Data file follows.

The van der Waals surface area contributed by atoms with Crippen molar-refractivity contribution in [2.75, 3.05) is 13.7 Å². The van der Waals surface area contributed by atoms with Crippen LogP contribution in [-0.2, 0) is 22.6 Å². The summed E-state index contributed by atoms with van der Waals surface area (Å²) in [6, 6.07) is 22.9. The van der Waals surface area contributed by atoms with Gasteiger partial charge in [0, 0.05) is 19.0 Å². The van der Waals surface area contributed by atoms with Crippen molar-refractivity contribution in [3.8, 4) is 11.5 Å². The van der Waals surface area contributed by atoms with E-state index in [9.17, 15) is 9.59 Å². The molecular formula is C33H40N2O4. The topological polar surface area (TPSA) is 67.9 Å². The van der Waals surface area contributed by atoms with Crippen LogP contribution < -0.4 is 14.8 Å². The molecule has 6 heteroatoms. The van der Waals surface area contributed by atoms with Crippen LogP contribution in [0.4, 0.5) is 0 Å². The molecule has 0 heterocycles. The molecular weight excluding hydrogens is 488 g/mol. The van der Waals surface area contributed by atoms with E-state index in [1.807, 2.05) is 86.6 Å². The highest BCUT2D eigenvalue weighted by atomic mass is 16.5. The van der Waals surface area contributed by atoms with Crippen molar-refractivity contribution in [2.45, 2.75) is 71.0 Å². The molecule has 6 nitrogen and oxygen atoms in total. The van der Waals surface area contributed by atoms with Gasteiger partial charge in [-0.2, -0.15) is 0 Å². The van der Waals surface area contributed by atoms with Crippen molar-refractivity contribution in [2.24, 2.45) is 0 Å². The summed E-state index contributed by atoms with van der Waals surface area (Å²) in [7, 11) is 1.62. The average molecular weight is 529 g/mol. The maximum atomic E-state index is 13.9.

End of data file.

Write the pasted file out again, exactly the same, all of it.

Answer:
The van der Waals surface area contributed by atoms with Crippen molar-refractivity contribution in [2.75, 3.05) is 13.7 Å². The van der Waals surface area contributed by atoms with Crippen LogP contribution in [-0.2, 0) is 22.6 Å². The summed E-state index contributed by atoms with van der Waals surface area (Å²) in [6, 6.07) is 22.9. The van der Waals surface area contributed by atoms with Gasteiger partial charge in [0, 0.05) is 19.0 Å². The van der Waals surface area contributed by atoms with Crippen molar-refractivity contribution in [3.8, 4) is 11.5 Å². The van der Waals surface area contributed by atoms with E-state index in [9.17, 15) is 9.59 Å². The molecular formula is C33H40N2O4. The topological polar surface area (TPSA) is 67.9 Å². The van der Waals surface area contributed by atoms with Crippen LogP contribution < -0.4 is 14.8 Å². The molecule has 6 heteroatoms. The van der Waals surface area contributed by atoms with Crippen LogP contribution in [0.4, 0.5) is 0 Å². The molecule has 0 heterocycles. The molecular weight excluding hydrogens is 488 g/mol. The van der Waals surface area contributed by atoms with E-state index in [1.807, 2.05) is 86.6 Å². The highest BCUT2D eigenvalue weighted by atomic mass is 16.5. The van der Waals surface area contributed by atoms with Crippen molar-refractivity contribution in [2.45, 2.75) is 71.0 Å². The molecule has 6 nitrogen and oxygen atoms in total. The van der Waals surface area contributed by atoms with Gasteiger partial charge in [-0.2, -0.15) is 0 Å². The van der Waals surface area contributed by atoms with Crippen molar-refractivity contribution in [2.24, 2.45) is 0 Å². The summed E-state index contributed by atoms with van der Waals surface area (Å²) in [7, 11) is 1.62. The average molecular weight is 529 g/mol. The maximum atomic E-state index is 13.9.